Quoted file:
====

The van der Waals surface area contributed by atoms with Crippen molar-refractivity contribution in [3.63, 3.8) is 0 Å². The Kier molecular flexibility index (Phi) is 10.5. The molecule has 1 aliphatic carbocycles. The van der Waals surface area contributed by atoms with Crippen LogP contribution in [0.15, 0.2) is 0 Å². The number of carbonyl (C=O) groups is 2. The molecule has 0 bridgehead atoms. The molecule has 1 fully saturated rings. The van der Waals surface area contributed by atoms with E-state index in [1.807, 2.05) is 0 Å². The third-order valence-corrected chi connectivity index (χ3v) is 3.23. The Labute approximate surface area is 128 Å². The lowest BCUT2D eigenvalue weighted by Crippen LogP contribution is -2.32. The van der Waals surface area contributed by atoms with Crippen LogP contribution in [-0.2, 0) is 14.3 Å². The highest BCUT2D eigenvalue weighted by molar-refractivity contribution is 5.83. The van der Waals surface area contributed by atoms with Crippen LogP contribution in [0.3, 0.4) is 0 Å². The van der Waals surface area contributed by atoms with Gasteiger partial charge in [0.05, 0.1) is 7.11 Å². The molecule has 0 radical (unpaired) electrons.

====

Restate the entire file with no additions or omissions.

The van der Waals surface area contributed by atoms with Crippen molar-refractivity contribution in [3.63, 3.8) is 0 Å². The Kier molecular flexibility index (Phi) is 10.5. The molecule has 1 aliphatic carbocycles. The van der Waals surface area contributed by atoms with Crippen LogP contribution in [0.15, 0.2) is 0 Å². The number of carbonyl (C=O) groups is 2. The molecule has 0 bridgehead atoms. The molecule has 1 fully saturated rings. The van der Waals surface area contributed by atoms with E-state index in [1.807, 2.05) is 0 Å². The third-order valence-corrected chi connectivity index (χ3v) is 3.23. The Labute approximate surface area is 128 Å². The lowest BCUT2D eigenvalue weighted by Crippen LogP contribution is -2.32. The van der Waals surface area contributed by atoms with Crippen LogP contribution in [-0.2, 0) is 14.3 Å². The highest BCUT2D eigenvalue weighted by molar-refractivity contribution is 5.83. The van der Waals surface area contributed by atoms with Crippen LogP contribution in [0.3, 0.4) is 0 Å². The van der Waals surface area contributed by atoms with Gasteiger partial charge in [0.05, 0.1) is 7.11 Å². The molecule has 0 radical (unpaired) electrons.